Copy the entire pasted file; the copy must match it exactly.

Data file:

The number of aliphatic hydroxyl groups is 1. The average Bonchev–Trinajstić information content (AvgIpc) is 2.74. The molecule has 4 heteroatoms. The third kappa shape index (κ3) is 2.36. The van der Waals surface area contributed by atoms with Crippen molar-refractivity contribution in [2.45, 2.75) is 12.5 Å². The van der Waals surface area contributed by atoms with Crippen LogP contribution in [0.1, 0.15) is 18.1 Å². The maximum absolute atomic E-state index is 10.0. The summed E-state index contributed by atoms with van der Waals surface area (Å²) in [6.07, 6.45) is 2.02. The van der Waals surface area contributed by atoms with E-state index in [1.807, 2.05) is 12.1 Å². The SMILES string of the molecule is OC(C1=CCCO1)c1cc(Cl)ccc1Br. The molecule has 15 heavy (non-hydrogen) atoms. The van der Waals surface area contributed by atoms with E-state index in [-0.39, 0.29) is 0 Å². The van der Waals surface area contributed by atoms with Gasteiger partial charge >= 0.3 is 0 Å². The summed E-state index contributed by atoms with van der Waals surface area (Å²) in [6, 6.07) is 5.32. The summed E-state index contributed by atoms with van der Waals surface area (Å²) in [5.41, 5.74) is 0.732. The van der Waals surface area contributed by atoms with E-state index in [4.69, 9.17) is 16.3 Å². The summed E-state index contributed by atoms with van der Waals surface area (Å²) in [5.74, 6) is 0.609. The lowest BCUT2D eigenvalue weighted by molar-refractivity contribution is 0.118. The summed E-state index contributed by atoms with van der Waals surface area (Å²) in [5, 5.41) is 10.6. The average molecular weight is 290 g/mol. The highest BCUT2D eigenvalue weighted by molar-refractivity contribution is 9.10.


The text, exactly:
The number of aliphatic hydroxyl groups is 1. The average Bonchev–Trinajstić information content (AvgIpc) is 2.74. The molecule has 4 heteroatoms. The third kappa shape index (κ3) is 2.36. The van der Waals surface area contributed by atoms with Crippen molar-refractivity contribution in [2.45, 2.75) is 12.5 Å². The van der Waals surface area contributed by atoms with Crippen LogP contribution in [0.1, 0.15) is 18.1 Å². The maximum absolute atomic E-state index is 10.0. The summed E-state index contributed by atoms with van der Waals surface area (Å²) in [6.07, 6.45) is 2.02. The van der Waals surface area contributed by atoms with E-state index in [1.807, 2.05) is 12.1 Å². The SMILES string of the molecule is OC(C1=CCCO1)c1cc(Cl)ccc1Br. The molecule has 15 heavy (non-hydrogen) atoms. The van der Waals surface area contributed by atoms with E-state index in [-0.39, 0.29) is 0 Å². The van der Waals surface area contributed by atoms with Gasteiger partial charge >= 0.3 is 0 Å². The summed E-state index contributed by atoms with van der Waals surface area (Å²) in [6, 6.07) is 5.32. The summed E-state index contributed by atoms with van der Waals surface area (Å²) in [5.41, 5.74) is 0.732. The van der Waals surface area contributed by atoms with E-state index in [4.69, 9.17) is 16.3 Å². The summed E-state index contributed by atoms with van der Waals surface area (Å²) in [5.74, 6) is 0.609. The lowest BCUT2D eigenvalue weighted by molar-refractivity contribution is 0.118. The summed E-state index contributed by atoms with van der Waals surface area (Å²) in [5, 5.41) is 10.6. The average molecular weight is 290 g/mol. The highest BCUT2D eigenvalue weighted by molar-refractivity contribution is 9.10.